Like Father Like Son: George H. W. Bush’s 1991 Game-Plan to Destroy Iraq
October 3, 2002

Since it was founded in 1992, the International Action Center has led campaigns against the Pentagon’s wars and US sanctions against Iraq, Cuba, and Yugoslavia. The IAC had its roots in the work of Former US Attorney Ramsey Clark who, in 1991, organized an independent global grassroots tribunal to investigate charges that the US military had committed war crimes during the Persian Gulf War.

Eleven years after President George H. W. Bush attacked Saddam Hussein’s Iraq, it is a chilling experience to review the findings of Clark’s International War Crimes Tribunal

The revelations unearthed by Clark’s Tribunal cast a foreboding sense of
déjà vu over current events. It becomes apparent that a very bloody — and duplicitous — chapter of US history is in the process of repeating itself.

The same Iraq “game plan” that was crafted for President George Herbert Walker Bush by Dick Cheney, Donald Rumsfeld and Colin Powell is now being followed, step-by-step, by Bush’s son, George W. Bush.

The War Crimes Tribunal not only concluded that George H. W. Bush had committed crimes against humanity, it also established that Mr. Bush’s subversion and violation of US domestic laws constituted clear grounds for impeachment under the Constitution’s definition of “high crimes and misdemeanors.”

Consider these highlights from Ramsey Clark’s 1991 report:

Like his father before him, George W. Bush, facing economic disaster at home, now threatens war in the name of patriotism.
President Bush from August 2, 1990, intended and acted to prevent any interference with his plan to destroy Iraq economically and militarily.

Without consultation or communication with Congress, President Bush ordered 40,000 US military personnel to advance the US buildup in Saudi Arabia in the first week of August 1990. On August 8, 1990, Bush assured the world his acts were "wholly defensive." He waited until after the November 1990 elections to announce his earlier order sending more than 200,000 additional military personnel (clearly an assault force), again without advising Congress. As late as January 9, 1991, he insisted he had the constitutional authority to attack Iraq without Congressional approval.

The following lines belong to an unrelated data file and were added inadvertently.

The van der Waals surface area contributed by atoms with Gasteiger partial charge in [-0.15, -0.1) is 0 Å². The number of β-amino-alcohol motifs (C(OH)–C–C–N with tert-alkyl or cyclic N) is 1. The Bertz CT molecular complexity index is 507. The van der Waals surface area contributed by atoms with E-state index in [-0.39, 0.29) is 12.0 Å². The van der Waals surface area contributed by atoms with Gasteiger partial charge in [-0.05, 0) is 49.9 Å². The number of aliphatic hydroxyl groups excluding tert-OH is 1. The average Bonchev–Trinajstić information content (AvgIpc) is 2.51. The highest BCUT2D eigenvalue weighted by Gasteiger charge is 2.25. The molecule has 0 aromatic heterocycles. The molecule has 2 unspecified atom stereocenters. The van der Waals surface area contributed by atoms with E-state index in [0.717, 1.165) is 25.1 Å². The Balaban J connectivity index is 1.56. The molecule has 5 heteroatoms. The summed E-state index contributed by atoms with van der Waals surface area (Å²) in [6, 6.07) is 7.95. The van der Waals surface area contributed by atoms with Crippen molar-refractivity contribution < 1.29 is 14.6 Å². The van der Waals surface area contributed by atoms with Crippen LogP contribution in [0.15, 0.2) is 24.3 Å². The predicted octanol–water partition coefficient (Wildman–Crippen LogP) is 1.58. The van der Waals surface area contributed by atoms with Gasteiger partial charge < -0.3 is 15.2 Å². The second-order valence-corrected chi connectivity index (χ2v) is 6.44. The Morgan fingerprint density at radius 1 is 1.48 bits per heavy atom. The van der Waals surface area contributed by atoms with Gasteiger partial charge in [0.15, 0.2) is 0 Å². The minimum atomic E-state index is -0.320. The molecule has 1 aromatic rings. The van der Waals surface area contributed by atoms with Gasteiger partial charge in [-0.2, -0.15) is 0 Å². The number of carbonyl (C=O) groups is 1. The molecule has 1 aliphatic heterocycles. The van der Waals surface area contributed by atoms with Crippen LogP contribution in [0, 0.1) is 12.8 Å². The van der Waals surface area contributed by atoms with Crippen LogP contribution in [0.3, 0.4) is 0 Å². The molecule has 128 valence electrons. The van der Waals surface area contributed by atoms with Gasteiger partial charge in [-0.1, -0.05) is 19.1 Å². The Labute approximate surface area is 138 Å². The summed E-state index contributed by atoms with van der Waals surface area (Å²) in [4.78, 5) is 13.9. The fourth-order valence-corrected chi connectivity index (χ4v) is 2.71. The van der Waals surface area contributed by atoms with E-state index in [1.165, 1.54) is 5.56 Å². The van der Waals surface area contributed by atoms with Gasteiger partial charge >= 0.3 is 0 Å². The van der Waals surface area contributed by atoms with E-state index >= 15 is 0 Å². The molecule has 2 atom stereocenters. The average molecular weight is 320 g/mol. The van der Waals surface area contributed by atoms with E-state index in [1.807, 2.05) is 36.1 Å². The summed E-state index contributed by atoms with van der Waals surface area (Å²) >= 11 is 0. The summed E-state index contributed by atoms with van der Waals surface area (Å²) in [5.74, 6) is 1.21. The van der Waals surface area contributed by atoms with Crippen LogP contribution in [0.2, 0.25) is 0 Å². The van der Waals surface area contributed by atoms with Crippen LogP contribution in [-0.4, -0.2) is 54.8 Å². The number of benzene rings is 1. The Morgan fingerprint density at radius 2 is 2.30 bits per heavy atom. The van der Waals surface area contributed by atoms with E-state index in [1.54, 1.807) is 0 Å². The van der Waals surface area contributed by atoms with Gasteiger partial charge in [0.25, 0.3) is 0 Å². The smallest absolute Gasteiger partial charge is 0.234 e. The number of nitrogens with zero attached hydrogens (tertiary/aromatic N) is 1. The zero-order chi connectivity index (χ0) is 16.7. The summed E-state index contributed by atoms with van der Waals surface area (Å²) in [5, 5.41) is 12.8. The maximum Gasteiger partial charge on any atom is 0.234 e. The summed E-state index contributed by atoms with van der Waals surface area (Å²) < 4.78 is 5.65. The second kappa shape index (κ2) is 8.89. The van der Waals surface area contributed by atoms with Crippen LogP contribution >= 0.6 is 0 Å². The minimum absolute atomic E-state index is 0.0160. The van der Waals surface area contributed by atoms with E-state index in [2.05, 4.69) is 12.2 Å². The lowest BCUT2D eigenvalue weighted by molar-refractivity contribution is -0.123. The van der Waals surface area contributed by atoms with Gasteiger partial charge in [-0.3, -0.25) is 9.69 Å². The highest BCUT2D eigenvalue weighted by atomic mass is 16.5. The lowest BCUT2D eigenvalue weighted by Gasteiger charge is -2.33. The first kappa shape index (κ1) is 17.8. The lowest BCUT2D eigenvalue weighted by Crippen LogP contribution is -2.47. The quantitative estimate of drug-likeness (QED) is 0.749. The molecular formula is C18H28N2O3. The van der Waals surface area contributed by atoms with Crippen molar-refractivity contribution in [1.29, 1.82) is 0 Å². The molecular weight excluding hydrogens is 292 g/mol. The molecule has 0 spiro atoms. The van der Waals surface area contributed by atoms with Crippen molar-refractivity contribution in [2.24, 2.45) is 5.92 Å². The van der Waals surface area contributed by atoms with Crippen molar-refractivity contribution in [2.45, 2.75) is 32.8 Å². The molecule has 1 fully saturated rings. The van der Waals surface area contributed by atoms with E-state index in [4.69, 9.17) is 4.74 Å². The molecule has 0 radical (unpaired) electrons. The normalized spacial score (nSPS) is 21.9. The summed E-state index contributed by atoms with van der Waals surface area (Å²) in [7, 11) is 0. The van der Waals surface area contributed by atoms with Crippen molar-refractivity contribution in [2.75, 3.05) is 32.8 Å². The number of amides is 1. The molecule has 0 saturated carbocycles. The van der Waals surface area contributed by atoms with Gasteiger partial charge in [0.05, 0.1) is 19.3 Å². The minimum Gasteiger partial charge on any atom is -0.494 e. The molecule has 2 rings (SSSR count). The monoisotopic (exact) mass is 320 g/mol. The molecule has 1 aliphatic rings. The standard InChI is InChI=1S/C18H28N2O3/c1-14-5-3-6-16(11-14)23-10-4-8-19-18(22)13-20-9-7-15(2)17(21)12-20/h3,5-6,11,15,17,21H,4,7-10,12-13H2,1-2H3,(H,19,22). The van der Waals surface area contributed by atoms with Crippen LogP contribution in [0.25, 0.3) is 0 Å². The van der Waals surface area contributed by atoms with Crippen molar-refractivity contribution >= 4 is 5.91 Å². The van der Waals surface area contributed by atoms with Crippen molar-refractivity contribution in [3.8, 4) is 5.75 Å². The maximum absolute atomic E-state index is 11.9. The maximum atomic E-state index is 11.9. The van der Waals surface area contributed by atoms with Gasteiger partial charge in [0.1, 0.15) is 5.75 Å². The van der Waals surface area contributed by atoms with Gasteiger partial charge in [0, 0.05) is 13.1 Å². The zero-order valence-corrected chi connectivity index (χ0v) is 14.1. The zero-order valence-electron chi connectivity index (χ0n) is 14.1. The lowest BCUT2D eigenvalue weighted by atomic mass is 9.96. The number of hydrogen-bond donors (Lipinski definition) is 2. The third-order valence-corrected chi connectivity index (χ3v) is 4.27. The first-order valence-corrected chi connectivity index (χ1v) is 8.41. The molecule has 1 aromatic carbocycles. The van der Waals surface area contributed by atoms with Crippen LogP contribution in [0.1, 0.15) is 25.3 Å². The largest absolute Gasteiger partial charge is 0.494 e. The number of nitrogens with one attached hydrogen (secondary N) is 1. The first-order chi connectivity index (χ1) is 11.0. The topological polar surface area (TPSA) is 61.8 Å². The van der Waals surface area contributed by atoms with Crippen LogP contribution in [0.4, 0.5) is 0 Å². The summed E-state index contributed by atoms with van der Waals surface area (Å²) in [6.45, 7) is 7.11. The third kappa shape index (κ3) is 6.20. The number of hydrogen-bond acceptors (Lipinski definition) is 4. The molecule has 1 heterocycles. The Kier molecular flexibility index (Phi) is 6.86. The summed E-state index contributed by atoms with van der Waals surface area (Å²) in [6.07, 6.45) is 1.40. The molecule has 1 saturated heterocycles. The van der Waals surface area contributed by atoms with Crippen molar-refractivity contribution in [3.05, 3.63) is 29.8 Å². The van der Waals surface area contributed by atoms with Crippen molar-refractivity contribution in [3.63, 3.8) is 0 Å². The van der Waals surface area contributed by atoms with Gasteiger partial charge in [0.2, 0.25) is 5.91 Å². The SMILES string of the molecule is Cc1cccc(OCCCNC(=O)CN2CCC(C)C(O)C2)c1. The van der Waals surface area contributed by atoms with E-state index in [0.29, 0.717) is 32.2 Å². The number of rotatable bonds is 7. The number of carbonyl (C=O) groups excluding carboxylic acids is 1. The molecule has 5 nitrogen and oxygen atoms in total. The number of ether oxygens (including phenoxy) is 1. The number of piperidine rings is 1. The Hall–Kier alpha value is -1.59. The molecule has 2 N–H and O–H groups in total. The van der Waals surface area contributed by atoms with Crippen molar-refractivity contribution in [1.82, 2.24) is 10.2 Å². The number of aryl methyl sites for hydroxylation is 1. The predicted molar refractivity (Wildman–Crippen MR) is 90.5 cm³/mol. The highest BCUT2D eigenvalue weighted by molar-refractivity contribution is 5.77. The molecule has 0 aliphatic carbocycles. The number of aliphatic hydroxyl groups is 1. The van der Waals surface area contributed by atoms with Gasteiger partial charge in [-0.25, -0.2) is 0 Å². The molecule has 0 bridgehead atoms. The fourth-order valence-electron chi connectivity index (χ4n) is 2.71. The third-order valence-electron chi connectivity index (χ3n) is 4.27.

While concealing his intention, President Bush continued the military build-up of US forces unabated from August into January 1991, intending to attack and destroy Iraq. When Air Force Chief of Staff General Michael J. Dugan mentioned plans to destroy the Iraqi civilian economy to the press on September 16, 1990, he was removed from office.

President Bush caused the United Nations to bypass Chapter VI of the UN Charter for the Pacific Settlement of Disputes. President Bush coerced the United Nations Security Council into an unprecedented series of resolutions, finally securing authority for any nation in its absolute discretion by all necessary means to enforce the resolutions.

To secure votes, the US paid multi-billion dollar bribes, offered arms for regional wars, threatened and carried out economic retaliation, forgave multi-billion dollar loans (including a $7 billion loan to Egypt for arms), offered diplomatic relations despite human rights violations, threatened economic and political reprisals, and in other ways corruptly exacted votes, creating the appearance of near universal international approval of US policies toward Iraq.

The US paid the UN $187 million in unpaid dues to avoid criticism of its coercive activities. A country which opposed the US, as Yemen did, lost millions of dollars in aid, as promised, the costliest vote it ever cast. The UN, created to end the scourge of war, became an instrument of war and condoned war crimes.

President Bush consistently rejected and ridiculed Iraq's efforts to negotiate a peaceful resolution, beginning with Iraq's August 12, 1990, proposal, largely ignored, and ending with its mid-February 1991 peace offer which he called a "cruel hoax."